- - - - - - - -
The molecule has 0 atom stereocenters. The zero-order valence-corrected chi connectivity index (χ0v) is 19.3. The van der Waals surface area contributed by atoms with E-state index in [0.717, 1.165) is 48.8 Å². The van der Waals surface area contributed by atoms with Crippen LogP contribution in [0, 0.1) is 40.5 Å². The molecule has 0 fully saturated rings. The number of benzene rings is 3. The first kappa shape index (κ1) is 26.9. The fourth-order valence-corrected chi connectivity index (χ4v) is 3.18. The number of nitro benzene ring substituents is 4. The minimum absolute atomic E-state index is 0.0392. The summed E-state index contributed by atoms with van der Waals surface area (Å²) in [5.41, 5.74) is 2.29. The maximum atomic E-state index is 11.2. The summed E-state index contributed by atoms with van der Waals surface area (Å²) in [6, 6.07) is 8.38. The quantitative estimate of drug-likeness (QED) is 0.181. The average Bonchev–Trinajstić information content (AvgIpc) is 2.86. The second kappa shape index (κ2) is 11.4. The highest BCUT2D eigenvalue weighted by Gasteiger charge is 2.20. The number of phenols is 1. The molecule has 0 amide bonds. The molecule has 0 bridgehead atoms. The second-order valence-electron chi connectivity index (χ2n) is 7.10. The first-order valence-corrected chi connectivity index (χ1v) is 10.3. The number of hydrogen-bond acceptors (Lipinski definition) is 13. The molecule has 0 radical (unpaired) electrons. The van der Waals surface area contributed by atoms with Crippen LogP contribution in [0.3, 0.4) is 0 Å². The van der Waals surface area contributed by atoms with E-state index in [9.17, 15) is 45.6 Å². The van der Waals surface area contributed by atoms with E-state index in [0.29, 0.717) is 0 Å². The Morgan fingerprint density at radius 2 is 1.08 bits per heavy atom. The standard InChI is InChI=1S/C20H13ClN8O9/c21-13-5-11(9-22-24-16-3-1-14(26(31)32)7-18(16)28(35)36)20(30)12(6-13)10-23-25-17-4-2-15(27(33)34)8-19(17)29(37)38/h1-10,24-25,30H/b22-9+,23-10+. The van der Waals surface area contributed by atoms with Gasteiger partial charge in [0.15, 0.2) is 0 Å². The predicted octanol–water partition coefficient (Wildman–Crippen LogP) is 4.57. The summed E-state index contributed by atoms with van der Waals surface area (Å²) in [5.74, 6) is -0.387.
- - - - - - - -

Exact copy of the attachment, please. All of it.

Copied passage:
The molecule has 0 atom stereocenters. The zero-order valence-corrected chi connectivity index (χ0v) is 19.3. The van der Waals surface area contributed by atoms with E-state index in [0.717, 1.165) is 48.8 Å². The van der Waals surface area contributed by atoms with Crippen LogP contribution in [0, 0.1) is 40.5 Å². The molecule has 0 fully saturated rings. The number of benzene rings is 3. The first kappa shape index (κ1) is 26.9. The fourth-order valence-corrected chi connectivity index (χ4v) is 3.18. The number of nitro benzene ring substituents is 4. The minimum absolute atomic E-state index is 0.0392. The summed E-state index contributed by atoms with van der Waals surface area (Å²) in [5.41, 5.74) is 2.29. The maximum atomic E-state index is 11.2. The summed E-state index contributed by atoms with van der Waals surface area (Å²) in [6, 6.07) is 8.38. The quantitative estimate of drug-likeness (QED) is 0.181. The average Bonchev–Trinajstić information content (AvgIpc) is 2.86. The second kappa shape index (κ2) is 11.4. The highest BCUT2D eigenvalue weighted by Gasteiger charge is 2.20. The number of phenols is 1. The molecule has 0 amide bonds. The molecule has 0 bridgehead atoms. The second-order valence-electron chi connectivity index (χ2n) is 7.10. The first-order valence-corrected chi connectivity index (χ1v) is 10.3. The number of hydrogen-bond acceptors (Lipinski definition) is 13. The molecule has 0 radical (unpaired) electrons. The van der Waals surface area contributed by atoms with Crippen LogP contribution in [0.3, 0.4) is 0 Å². The van der Waals surface area contributed by atoms with E-state index in [9.17, 15) is 45.6 Å². The van der Waals surface area contributed by atoms with E-state index in [0.29, 0.717) is 0 Å². The Morgan fingerprint density at radius 2 is 1.08 bits per heavy atom. The standard InChI is InChI=1S/C20H13ClN8O9/c21-13-5-11(9-22-24-16-3-1-14(26(31)32)7-18(16)28(35)36)20(30)12(6-13)10-23-25-17-4-2-15(27(33)34)8-19(17)29(37)38/h1-10,24-25,30H/b22-9+,23-10+. The van der Waals surface area contributed by atoms with Gasteiger partial charge in [0.15, 0.2) is 0 Å². The predicted octanol–water partition coefficient (Wildman–Crippen LogP) is 4.57. The summed E-state index contributed by atoms with van der Waals surface area (Å²) in [5.74, 6) is -0.387.